by Lucy Cole
|Alhambra Palace, Granada (source: tqn.com)|
It is in this city, with its labyrinth of streets, rich culture and of course incredible historic architecture, that I chose to pass two precious weeks of my Easter holiday in a language school, attempting to improve my mediocre Spanish into the beautiful and flowing language I have so often heard on my travels to Spain. Whilst I fear it is unlikely that I will achieve this, so far my time here has been invaluable. Last week, while the children of England sat at home in anticipation of the mountain of chocolate they hoped to receive on Easter Sunday, here the week of Christ’s death and resurrection were celebrated in a distinctly different way! La Semana Santa, or ‘Holy Week’, would seem an unimaginable occurrence in England; as thousands of people line the streets of Granada every day, they delight and mourn in the events that take place. Each procession is representative of the events leading up to Jesus’ death and resurrection and every one is unique, characterised by its costumes and statues, undeniably stunning in its tradition and its simple significance. I was struck by the incredible unity of all those who gathered to watch, present either for their faith, to enjoy the beauty of the procession (especially at night), or even just to revel in the tradition of their city and their ancestors. Living in a country where arguably the last thing that truly brought the British people together was the Royal Wedding, this ancient tradition fascinated me. There is something incredible about the ability of one thing to include and bring together a whole country for a week every single year (although I do believe perhaps that England’s failure to take to the streets in celebration may have something to do with our ever unpredictable weather, something over which the Spanish have an unfair advantage!)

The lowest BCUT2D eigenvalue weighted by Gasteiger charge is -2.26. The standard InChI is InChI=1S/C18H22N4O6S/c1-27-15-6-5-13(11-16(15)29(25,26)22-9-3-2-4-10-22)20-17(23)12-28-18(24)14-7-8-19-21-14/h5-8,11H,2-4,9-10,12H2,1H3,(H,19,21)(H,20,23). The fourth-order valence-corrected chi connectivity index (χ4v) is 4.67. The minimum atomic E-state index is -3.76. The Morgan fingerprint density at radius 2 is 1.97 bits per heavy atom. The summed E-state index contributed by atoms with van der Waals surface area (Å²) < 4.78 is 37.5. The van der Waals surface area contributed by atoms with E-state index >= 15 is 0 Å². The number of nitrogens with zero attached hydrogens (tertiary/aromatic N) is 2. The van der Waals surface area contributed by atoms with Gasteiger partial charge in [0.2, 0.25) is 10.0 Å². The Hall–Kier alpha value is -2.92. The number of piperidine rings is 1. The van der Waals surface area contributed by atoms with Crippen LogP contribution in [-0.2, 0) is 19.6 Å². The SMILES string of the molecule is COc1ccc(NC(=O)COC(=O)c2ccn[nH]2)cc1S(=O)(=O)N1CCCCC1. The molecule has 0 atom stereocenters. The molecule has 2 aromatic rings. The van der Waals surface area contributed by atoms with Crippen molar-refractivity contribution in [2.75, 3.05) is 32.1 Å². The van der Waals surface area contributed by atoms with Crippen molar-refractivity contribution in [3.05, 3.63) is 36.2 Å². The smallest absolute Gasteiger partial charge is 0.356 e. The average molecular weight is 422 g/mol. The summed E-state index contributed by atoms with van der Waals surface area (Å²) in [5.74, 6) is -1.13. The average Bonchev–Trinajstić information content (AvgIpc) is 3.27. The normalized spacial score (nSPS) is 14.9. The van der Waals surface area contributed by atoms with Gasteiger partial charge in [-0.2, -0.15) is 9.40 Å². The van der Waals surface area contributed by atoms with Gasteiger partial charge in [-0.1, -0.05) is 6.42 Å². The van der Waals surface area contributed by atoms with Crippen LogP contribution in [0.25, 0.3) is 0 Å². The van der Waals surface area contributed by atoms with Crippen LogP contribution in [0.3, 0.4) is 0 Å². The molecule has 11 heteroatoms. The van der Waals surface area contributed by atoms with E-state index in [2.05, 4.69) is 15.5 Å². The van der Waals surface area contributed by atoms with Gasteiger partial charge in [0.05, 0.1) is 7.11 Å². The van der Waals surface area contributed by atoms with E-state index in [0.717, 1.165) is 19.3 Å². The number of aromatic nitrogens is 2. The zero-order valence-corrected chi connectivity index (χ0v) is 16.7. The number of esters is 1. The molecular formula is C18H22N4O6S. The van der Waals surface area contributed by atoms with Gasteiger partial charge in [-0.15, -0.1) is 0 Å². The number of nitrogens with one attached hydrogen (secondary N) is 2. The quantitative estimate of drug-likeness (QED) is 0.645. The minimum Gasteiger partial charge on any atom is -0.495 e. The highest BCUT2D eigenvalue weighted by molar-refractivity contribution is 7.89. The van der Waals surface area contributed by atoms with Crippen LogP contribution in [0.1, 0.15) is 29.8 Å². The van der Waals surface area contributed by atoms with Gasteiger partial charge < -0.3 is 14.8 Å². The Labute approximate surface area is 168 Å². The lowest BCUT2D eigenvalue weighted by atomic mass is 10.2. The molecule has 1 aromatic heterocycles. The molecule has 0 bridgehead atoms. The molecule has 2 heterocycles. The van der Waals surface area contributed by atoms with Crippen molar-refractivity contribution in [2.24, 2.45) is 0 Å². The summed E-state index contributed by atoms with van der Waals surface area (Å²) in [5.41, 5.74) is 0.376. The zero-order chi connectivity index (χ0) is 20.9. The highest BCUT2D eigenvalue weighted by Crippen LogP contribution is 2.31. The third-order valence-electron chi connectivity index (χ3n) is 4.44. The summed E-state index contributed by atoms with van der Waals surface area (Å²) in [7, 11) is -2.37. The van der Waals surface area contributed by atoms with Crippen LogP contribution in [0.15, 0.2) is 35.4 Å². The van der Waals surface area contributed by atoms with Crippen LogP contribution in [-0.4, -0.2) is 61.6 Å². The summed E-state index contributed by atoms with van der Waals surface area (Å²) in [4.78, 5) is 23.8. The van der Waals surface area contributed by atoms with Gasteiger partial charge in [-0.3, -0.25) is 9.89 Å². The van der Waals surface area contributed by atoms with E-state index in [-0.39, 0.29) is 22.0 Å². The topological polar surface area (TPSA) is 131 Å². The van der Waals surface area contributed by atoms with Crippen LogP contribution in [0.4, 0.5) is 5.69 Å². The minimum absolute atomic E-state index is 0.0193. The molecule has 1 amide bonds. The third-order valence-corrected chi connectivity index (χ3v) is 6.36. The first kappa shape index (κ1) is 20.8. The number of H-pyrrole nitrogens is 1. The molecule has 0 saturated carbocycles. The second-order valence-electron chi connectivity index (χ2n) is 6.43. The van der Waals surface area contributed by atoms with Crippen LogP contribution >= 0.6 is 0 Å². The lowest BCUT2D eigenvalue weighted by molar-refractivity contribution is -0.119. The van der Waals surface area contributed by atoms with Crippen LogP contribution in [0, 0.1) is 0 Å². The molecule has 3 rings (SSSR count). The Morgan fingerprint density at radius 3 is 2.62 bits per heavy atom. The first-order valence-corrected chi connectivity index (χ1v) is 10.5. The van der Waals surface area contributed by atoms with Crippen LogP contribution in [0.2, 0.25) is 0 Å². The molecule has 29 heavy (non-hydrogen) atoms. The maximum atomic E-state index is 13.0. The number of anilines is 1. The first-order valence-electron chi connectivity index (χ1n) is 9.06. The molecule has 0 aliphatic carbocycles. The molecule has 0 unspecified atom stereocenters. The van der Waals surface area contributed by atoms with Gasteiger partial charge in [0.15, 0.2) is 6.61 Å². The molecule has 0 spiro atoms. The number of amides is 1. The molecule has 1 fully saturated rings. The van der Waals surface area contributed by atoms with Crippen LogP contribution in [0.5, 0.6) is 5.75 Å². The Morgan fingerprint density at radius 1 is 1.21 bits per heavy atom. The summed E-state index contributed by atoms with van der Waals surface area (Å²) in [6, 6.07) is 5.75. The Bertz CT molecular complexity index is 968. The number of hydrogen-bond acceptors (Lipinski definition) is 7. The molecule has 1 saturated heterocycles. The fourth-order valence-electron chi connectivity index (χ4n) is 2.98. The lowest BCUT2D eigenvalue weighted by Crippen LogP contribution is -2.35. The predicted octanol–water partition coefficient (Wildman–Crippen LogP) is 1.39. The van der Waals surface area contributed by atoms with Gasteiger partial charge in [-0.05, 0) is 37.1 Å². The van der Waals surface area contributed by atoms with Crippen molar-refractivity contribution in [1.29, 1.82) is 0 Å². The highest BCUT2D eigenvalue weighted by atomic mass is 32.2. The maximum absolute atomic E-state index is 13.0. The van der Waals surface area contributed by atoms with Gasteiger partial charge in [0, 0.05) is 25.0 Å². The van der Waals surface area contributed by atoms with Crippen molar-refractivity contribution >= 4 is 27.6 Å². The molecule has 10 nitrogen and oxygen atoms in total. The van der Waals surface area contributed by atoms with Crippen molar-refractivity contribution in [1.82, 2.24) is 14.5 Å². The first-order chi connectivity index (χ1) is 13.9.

However, although it was a dominant feature in the last week to say the least, La Semana Santa is not the only Spanish culture that I have had the pleasure of experiencing.
|Picture by Lucy Cole|
|Picture by Lucy Cole|
With only a couple of days left of my time in Granada, I plan to make the most of it and savour as much as I can of the culture that clothes the city before I leave. It really is one of the most incredible cities in the world, and if you haven’t yet had the fortune of experiencing it then make sure you plan to do so. I promise you that it will be worth it.
|by Lucy Cole|